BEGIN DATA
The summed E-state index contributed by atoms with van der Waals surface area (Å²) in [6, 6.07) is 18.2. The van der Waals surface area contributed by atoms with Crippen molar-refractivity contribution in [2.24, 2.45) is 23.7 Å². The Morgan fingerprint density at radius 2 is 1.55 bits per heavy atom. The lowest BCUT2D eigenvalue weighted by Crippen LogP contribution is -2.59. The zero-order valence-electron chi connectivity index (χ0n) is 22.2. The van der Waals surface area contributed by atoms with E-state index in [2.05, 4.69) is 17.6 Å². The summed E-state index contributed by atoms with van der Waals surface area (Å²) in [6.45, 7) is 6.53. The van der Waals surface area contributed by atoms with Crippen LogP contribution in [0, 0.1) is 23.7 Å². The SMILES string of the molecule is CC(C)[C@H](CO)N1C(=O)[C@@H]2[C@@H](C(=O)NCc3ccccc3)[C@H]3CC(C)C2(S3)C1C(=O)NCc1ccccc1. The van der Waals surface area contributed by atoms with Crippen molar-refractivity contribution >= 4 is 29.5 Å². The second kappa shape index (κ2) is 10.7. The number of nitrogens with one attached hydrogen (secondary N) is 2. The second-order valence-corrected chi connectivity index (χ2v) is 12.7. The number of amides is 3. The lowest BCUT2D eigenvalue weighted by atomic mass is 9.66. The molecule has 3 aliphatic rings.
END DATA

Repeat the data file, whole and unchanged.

The summed E-state index contributed by atoms with van der Waals surface area (Å²) in [6, 6.07) is 18.2. The van der Waals surface area contributed by atoms with Crippen molar-refractivity contribution in [2.24, 2.45) is 23.7 Å². The Morgan fingerprint density at radius 2 is 1.55 bits per heavy atom. The lowest BCUT2D eigenvalue weighted by Crippen LogP contribution is -2.59. The zero-order valence-electron chi connectivity index (χ0n) is 22.2. The van der Waals surface area contributed by atoms with E-state index in [2.05, 4.69) is 17.6 Å². The summed E-state index contributed by atoms with van der Waals surface area (Å²) in [6.45, 7) is 6.53. The van der Waals surface area contributed by atoms with Crippen LogP contribution in [0, 0.1) is 23.7 Å². The SMILES string of the molecule is CC(C)[C@H](CO)N1C(=O)[C@@H]2[C@@H](C(=O)NCc3ccccc3)[C@H]3CC(C)C2(S3)C1C(=O)NCc1ccccc1. The van der Waals surface area contributed by atoms with Crippen molar-refractivity contribution >= 4 is 29.5 Å². The second kappa shape index (κ2) is 10.7. The number of nitrogens with one attached hydrogen (secondary N) is 2. The second-order valence-corrected chi connectivity index (χ2v) is 12.7. The number of amides is 3. The lowest BCUT2D eigenvalue weighted by atomic mass is 9.66. The molecule has 3 aliphatic rings.